) AS sub_queries GROUP BY field1

Divide and conquer. Using this technique I've sometimes reduced query times from an hour down to a minute or two.


I'm going to hazard a guess that you have ORDER BY or GROUP BY as part of your query.

Most database engines I've used all starts streaming data back to the client as soon as it can, even if it hasn't fetched them all internally yet. However, once you throw GROUP BY or ORDER BY into the mix, the engine doesn't know what the first row will look like until it has produced the entire data set server-side, which is why you're left waiting for a long time.

  • GROUP BY might be okay, if there are no aggregate functions (if the GROUP BY is functionally just a DISTINCT) – Joel Coehoorn Nov 20 '18 at 19:49

Sorry for adding this as a new answer, but the "add comment" button still doesn't show :


The question sounded to me like the OP was interested in "intermediately knowing about the current value of, say, a running sum that is being computed".

That cannot be done, period.

If the OP's question was rather in the direction of what you indicate, which is all about getting "early subsets of the full result set", then my suggestion would of course be to resort to techniques of quota queries. You know, "OPTIMIZE FOR 20 ROWS" and that sort of stuff.

  • I agree, if the final result is depending on everything being materialized first, there is simply no way of knowing this. It's like trying to give you a percentage of how many people you have counted in the census so far, without knowing how many people exists until you've actually counted them all. – Lasse Vågsæther Karlsen Jan 29 '10 at 23:35
  • You get the ability to add comments when you have 50 reputation, but perhaps you already knew that. Welcome to Stack Overflow in any case :) – Lasse Vågsæther Karlsen Jan 29 '10 at 23:37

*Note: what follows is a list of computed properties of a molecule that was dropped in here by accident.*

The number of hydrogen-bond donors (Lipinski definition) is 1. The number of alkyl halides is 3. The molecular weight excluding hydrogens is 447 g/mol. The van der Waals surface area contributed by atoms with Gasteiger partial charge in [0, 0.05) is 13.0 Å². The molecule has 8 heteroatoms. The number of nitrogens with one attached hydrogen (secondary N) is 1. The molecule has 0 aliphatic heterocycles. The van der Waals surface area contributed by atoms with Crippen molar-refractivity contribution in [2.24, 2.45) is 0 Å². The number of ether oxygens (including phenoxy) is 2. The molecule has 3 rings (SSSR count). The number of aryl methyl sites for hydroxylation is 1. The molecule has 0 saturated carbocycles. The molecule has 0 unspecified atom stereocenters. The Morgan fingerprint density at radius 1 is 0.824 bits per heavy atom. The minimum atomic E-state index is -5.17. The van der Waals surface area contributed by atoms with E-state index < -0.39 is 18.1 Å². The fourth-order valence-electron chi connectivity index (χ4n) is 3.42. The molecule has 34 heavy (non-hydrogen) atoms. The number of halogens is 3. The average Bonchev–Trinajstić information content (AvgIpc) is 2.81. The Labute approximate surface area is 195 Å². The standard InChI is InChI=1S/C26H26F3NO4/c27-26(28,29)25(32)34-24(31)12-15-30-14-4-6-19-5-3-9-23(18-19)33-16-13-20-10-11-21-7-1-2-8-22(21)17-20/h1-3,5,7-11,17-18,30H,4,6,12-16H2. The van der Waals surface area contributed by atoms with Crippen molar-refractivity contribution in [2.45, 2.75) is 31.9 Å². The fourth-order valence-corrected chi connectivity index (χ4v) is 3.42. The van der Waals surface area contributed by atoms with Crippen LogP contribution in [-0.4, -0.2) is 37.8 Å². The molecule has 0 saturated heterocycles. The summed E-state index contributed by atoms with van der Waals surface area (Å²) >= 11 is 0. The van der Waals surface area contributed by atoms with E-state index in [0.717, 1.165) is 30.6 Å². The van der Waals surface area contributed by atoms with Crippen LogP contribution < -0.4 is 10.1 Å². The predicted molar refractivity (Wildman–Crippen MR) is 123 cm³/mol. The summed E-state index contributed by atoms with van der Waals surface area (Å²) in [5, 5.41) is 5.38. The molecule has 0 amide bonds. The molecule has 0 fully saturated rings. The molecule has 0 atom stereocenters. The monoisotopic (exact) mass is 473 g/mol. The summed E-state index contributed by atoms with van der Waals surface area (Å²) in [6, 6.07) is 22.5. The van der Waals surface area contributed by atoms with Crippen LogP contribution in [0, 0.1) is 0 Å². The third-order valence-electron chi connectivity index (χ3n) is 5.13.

• I added this comment while my rep score was at 11 :-) – Erwin Smout Jan 29 '10 at 23:51

Returning intermediate results while the "full" query" is still in progress, is against the spirit of how SQL, and even the relational model, was originally conceived.

The RM, and even SQL, were conveived to return only full-and-final results once those are "fully-and-finally" computed.

If you want to get statistically reliable approximations of the final result that are based on a subset of the population, you HAVE TO RESORT to techniques of statistics and extrapolation.

  • It is, however, entirely normal for most database engines to start streaming the results back to the client as soon as it can. Some result sets can take up a large portion of the server memory, or possibly even disk if it is really large, and if the server doesn't have a real reason to produce the entire dataset server-side first, it will usually start transmitting row batches as soon as it can, to avoid having to cache it all. However, sorting and grouping requires a full production server-side before it can begin streaming. – Lasse Vågsæther Karlsen Jan 29 '10 at 22:45